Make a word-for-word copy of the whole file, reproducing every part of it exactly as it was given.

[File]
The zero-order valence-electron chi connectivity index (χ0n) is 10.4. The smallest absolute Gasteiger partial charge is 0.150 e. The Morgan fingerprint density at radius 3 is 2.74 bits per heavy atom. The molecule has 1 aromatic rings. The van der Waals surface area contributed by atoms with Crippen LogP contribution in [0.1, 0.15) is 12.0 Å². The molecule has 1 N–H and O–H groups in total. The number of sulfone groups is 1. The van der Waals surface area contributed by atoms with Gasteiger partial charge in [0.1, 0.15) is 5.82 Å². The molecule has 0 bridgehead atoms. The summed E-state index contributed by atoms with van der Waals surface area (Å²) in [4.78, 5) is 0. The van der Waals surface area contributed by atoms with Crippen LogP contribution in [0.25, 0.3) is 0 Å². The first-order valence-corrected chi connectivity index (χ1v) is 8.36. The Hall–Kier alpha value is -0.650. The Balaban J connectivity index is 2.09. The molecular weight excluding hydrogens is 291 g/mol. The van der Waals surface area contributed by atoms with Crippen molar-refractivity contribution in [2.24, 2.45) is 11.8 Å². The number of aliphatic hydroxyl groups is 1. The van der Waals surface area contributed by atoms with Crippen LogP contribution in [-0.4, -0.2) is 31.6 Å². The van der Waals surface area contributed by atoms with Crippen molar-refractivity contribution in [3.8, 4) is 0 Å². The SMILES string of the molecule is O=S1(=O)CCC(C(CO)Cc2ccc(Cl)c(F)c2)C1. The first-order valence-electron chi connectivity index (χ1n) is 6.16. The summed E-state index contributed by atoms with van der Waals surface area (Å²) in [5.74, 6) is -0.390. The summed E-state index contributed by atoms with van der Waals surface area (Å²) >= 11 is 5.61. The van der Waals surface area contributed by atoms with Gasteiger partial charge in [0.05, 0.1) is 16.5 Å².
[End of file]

The zero-order valence-electron chi connectivity index (χ0n) is 10.4. The smallest absolute Gasteiger partial charge is 0.150 e. The Morgan fingerprint density at radius 3 is 2.74 bits per heavy atom. The molecule has 1 aromatic rings. The van der Waals surface area contributed by atoms with Crippen LogP contribution in [0.1, 0.15) is 12.0 Å². The molecule has 1 N–H and O–H groups in total. The number of sulfone groups is 1. The van der Waals surface area contributed by atoms with Gasteiger partial charge in [0.1, 0.15) is 5.82 Å². The molecule has 0 bridgehead atoms. The summed E-state index contributed by atoms with van der Waals surface area (Å²) in [4.78, 5) is 0. The van der Waals surface area contributed by atoms with Crippen LogP contribution in [0.25, 0.3) is 0 Å². The first-order valence-corrected chi connectivity index (χ1v) is 8.36. The Hall–Kier alpha value is -0.650. The Balaban J connectivity index is 2.09. The molecular weight excluding hydrogens is 291 g/mol. The van der Waals surface area contributed by atoms with Crippen molar-refractivity contribution in [2.24, 2.45) is 11.8 Å². The number of aliphatic hydroxyl groups is 1. The van der Waals surface area contributed by atoms with Crippen LogP contribution in [-0.4, -0.2) is 31.6 Å². The van der Waals surface area contributed by atoms with Crippen molar-refractivity contribution in [3.8, 4) is 0 Å². The SMILES string of the molecule is O=S1(=O)CCC(C(CO)Cc2ccc(Cl)c(F)c2)C1. The first-order valence-electron chi connectivity index (χ1n) is 6.16. The summed E-state index contributed by atoms with van der Waals surface area (Å²) in [5.74, 6) is -0.390. The summed E-state index contributed by atoms with van der Waals surface area (Å²) >= 11 is 5.61. The van der Waals surface area contributed by atoms with Gasteiger partial charge in [0.05, 0.1) is 16.5 Å².